John Merkle, professor of theology at the College of St. Benedict and St. John’s University, has been named director of the Jay Phillips Center for Interfaith Learning, which is co-sponsored by St. John’s University and the University of St. Thomas.
The announcement was made jointly by Rita Knuesel, provost at CSB and SJU, and Susan Huber, executive vice president and chief academic officer at St. Thomas.
“For more than three decades, John Merkle has been making major contributions to interfaith learning, particularly in the field of Christian-Jewish relations,” Knuesel said. “Under his leadership the Jay Phillips Center is bound to excel in fostering interfaith understanding and cooperation and to thereby honor the legacy of Jay Phillips and the other generous benefactors who have made this center possible.”
“Dr. John Merkle’s appointment brings both intellectual energy and organizational stability to the Jay Phillips Center for Interfaith Learning,” Huber said. “His unique blend of scholarship in the field and his administrative ability make him especially suited for directing the center. We feel privileged to work cooperatively with Dr. Merkle and to co-sponsor the Jay Phillips Center with St. John’s.”
Merkle served as associate director of the Jay Phillips Center for 13 years before becoming its interim director earlier this year after the retirement of Rabbi Barry Cytron.
From its establishment in 1996 until January 2009, the center was known as the Jay Phillips Center for Jewish-Christian Learning. In the last several years the center began to expand the scope of its interfaith work, and the new name reflects its expanded mission.
A scholar who has been involved in interfaith relations since the 1970s, Merkle has been the chair of the Christian Scholars Group on Christian-Jewish Relations, a national organization of Christian scholars engaged in the study of Judaism and of Christianity in relation to Judaism, and co-editor of Studies in Christian-Jewish Relations, the electronic journal of the Council of Centers on Jewish-Christian Relations.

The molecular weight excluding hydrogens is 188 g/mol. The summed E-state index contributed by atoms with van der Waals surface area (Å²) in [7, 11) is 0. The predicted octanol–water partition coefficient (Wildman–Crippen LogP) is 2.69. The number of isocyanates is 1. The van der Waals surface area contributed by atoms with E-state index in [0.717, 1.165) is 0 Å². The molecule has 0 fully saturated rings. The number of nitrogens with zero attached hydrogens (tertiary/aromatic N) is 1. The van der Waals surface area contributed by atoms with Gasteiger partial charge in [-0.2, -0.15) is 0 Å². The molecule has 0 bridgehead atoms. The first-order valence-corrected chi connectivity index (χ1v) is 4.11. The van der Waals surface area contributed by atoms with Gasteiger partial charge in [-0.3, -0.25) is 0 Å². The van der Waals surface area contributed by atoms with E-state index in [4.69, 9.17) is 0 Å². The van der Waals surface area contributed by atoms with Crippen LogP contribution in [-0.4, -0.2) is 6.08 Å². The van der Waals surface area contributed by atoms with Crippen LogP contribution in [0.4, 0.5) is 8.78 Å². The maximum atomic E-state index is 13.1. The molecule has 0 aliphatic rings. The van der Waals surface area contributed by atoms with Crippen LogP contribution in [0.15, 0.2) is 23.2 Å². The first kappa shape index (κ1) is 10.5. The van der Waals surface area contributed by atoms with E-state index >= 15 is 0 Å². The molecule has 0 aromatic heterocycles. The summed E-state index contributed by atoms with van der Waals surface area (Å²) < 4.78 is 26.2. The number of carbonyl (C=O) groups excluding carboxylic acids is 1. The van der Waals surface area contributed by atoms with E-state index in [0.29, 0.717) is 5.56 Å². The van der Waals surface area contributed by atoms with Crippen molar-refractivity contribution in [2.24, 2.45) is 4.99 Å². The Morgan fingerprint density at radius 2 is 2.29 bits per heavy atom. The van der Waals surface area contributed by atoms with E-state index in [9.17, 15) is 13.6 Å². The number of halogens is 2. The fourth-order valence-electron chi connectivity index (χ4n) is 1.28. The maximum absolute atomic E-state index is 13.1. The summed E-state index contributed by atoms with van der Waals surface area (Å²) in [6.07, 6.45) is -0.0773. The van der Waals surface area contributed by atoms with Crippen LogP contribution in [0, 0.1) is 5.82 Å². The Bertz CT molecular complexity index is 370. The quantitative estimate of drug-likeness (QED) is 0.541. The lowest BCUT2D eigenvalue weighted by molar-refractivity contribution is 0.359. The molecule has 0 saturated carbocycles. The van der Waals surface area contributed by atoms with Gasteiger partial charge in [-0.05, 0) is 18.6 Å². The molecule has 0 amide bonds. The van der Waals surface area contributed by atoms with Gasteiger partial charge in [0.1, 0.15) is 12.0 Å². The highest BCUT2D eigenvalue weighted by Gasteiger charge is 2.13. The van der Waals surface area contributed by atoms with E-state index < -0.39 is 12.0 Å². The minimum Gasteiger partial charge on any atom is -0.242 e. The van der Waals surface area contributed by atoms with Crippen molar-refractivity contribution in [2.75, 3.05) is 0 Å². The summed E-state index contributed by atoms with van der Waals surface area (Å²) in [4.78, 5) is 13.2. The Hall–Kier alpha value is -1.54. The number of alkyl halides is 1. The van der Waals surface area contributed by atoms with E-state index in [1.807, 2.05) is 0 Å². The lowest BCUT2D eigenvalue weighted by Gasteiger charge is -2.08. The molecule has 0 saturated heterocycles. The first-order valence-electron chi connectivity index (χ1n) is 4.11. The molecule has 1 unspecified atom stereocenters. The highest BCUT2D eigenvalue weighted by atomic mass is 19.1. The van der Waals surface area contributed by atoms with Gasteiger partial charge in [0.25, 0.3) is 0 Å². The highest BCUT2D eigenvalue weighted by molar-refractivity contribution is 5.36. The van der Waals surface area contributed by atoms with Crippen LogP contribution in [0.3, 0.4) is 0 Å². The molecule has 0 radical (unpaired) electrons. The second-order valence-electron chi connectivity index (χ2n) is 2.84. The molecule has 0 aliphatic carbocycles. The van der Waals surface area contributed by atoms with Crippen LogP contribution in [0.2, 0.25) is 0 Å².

In addition to dozens of published articles, Merkle has written and edited four books, including the 2003 Faith Transformed: Christian Encounters with Jews and Judaism and the 2009 Approaching God: The Way of Abraham Joshua Heschel, both published by Liturgical Press.
Karen Schierman continues as associate director of the center, a position she has held since its beginning. She is also the coordinator of the center’s High School Interfaith Learning and Service Project.
Rabbi Amy Eilberg, who joined the center in 2007, is the coordinator of the center’s Interfaith Conversations Project, which facilitates interfaith learning and activities in Christian, Jewish and Muslim congregations in the Twin Cities area.
“We at the Jay Phillips Center remain as committed as ever to fostering interfaith learning and friendship between Christians and Jews, while we also embrace the challenge of doing whatever we can to promote interfaith understanding and harmony among people of various religious traditions,” Merkle said.
The center sponsors a host of interfaith activities, including courses and programs for college and high school students, workshops for clergy and religious educators, and art exhibits and lectures for the general public. The events are held at the two sponsoring universities and other schools, as well as at churches, synagogues, mosques, and other places of worship.